Date of Award
Doctor of Philosophy (PhD)
Marcus, R. Kenneth
Creager , Stephen
Christensen , Kenneth
Perahia , Devora
Stationary phases and adsorbents are continually being developed to enhance separations in high performance liquid chromatography (HPLC). Polymeric stationary phases have gained popularity due to their ability to be employed over a large pH range and because they are more chemically robust when compared to silica based phases. Capillary-channeled polymer (C-CP) fibers are an alternative to traditional porous packed bed beads. These fibers have a unique geometry with increased the surface area/volume ratios when compared to cylindrical fibers. Very unique characteristics are realized in the use of the C-CP fibers, including drastically reduced backpressures and selection of solute-surface interaction through the use of different base polymers (e.g., polypropylene, polyester, and nylon). They are also non-porous, which alleviates the mass transfer limitations encountered in macromolecular separations. The C-CP fiber columns have been demonstrated to provide efficient separations of proteins under hydrophobic interaction chromatography (HIC), reversed-phase (RP), and ion-exchange chromatography (IEC) conditions.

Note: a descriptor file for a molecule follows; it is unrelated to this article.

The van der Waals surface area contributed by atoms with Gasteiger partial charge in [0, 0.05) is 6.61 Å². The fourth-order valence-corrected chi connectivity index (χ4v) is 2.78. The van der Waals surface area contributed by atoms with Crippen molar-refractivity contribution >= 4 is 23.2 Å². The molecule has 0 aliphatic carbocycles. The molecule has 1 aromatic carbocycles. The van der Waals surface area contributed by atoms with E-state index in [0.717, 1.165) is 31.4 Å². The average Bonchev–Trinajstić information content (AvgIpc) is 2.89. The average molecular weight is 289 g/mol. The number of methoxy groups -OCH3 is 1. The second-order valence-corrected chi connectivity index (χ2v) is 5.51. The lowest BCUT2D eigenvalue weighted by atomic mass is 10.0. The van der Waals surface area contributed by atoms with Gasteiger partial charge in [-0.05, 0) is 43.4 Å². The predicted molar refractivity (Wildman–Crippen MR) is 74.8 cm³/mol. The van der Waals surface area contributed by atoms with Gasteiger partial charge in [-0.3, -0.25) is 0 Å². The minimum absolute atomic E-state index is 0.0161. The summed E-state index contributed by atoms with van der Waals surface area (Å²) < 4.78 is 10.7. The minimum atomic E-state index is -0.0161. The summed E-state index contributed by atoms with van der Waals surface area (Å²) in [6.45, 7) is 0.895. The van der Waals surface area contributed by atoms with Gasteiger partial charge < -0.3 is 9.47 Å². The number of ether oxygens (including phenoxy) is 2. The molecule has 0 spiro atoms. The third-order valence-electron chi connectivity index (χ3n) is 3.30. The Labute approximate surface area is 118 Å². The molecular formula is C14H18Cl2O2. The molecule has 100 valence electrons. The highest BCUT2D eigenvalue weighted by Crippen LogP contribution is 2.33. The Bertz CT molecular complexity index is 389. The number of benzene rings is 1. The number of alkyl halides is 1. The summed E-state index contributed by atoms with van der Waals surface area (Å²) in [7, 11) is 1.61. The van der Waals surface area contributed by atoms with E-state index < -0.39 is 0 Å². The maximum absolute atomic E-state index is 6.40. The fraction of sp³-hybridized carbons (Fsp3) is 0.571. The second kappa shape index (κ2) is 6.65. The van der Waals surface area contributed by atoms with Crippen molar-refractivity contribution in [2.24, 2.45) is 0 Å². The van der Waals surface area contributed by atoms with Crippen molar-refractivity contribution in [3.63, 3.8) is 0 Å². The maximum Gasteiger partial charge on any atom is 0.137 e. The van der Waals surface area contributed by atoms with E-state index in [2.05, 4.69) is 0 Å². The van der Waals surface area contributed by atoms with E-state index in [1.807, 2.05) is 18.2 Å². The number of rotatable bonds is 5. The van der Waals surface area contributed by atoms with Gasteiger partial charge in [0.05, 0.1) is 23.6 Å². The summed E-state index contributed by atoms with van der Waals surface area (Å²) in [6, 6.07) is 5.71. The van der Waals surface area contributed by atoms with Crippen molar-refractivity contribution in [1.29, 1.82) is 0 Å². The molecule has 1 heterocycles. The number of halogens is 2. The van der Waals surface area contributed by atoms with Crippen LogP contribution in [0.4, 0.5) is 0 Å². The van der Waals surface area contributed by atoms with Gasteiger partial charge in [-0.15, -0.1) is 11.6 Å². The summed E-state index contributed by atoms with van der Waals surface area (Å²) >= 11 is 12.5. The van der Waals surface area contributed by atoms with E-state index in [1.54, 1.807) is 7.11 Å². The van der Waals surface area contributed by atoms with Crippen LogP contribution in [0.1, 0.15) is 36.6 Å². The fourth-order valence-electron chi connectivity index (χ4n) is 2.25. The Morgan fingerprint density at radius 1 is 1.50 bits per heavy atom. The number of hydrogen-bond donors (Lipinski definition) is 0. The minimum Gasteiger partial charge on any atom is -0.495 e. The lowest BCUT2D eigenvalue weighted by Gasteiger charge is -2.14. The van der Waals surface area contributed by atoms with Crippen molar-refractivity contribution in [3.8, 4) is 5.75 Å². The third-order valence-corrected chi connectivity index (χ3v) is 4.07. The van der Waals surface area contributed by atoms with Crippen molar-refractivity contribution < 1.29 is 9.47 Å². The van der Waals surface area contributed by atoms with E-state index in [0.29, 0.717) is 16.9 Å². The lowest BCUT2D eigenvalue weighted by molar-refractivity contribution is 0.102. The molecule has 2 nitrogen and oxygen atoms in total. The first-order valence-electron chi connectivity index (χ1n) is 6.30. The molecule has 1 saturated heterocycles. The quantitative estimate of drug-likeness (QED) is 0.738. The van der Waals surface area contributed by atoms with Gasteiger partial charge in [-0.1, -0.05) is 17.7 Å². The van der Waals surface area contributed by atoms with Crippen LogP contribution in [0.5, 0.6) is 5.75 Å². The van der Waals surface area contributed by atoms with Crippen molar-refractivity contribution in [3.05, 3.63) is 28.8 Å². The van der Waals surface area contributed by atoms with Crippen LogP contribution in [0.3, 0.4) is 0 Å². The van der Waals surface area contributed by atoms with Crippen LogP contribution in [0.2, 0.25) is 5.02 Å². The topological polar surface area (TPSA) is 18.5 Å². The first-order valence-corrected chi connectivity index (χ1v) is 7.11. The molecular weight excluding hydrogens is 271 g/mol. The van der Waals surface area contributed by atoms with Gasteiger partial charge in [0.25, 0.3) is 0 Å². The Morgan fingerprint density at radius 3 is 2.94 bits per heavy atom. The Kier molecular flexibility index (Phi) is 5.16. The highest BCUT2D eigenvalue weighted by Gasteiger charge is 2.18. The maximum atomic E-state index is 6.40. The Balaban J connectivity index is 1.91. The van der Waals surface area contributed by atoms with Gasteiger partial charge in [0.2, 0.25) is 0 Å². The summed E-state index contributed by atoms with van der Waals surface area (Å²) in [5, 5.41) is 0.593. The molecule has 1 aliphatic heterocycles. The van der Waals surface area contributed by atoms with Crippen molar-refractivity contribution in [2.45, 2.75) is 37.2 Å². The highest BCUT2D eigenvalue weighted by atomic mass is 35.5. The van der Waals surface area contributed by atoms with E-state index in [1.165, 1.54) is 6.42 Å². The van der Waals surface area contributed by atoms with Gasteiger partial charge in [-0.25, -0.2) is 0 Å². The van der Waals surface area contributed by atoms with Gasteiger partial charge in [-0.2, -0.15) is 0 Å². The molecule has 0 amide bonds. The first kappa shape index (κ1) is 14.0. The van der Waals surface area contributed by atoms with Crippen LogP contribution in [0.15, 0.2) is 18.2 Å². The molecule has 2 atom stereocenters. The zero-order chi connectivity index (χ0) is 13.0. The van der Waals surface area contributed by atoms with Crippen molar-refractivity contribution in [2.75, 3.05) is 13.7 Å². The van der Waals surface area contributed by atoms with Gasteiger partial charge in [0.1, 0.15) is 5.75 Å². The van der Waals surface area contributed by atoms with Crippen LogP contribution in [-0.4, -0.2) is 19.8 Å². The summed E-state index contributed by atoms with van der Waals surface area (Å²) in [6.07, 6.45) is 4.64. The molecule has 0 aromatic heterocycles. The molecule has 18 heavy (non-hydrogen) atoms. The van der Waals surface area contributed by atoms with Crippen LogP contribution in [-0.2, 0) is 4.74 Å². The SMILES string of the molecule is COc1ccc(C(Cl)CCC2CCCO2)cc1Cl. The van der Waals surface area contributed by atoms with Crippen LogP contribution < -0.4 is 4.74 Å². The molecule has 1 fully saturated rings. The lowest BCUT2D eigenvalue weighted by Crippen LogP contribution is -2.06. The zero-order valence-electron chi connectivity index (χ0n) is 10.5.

Fundamental studies of the loading characteristics provide a better understanding of how the adsorption and subsequent separation works with the C-CP fibers. These studies will also determine the overall loading or dynamic capacity of the fiber. Frontal analysis (FA) was used to evaluate of the breakthrough curves and reveal the kinetic and thermodynamic properties of the fibers. The fibers maintain kinetic stability at very high linear velocities for both the small molecules and macromolecules studied. These studies further demonstrate the applicability of the C-CP fiber as an adsorbent/stationary phase for liquid chromatography separation.
Straut, Christine, "FUNDAMENTAL ASPECTS OF SMALL MOLECULES AND MACROMOLECULES ON POLY(ETHYLENE TEREPHTHALATE) CAPILLARY-CHANNELED POLYMER FIBERS" (2009). All Dissertations. 366.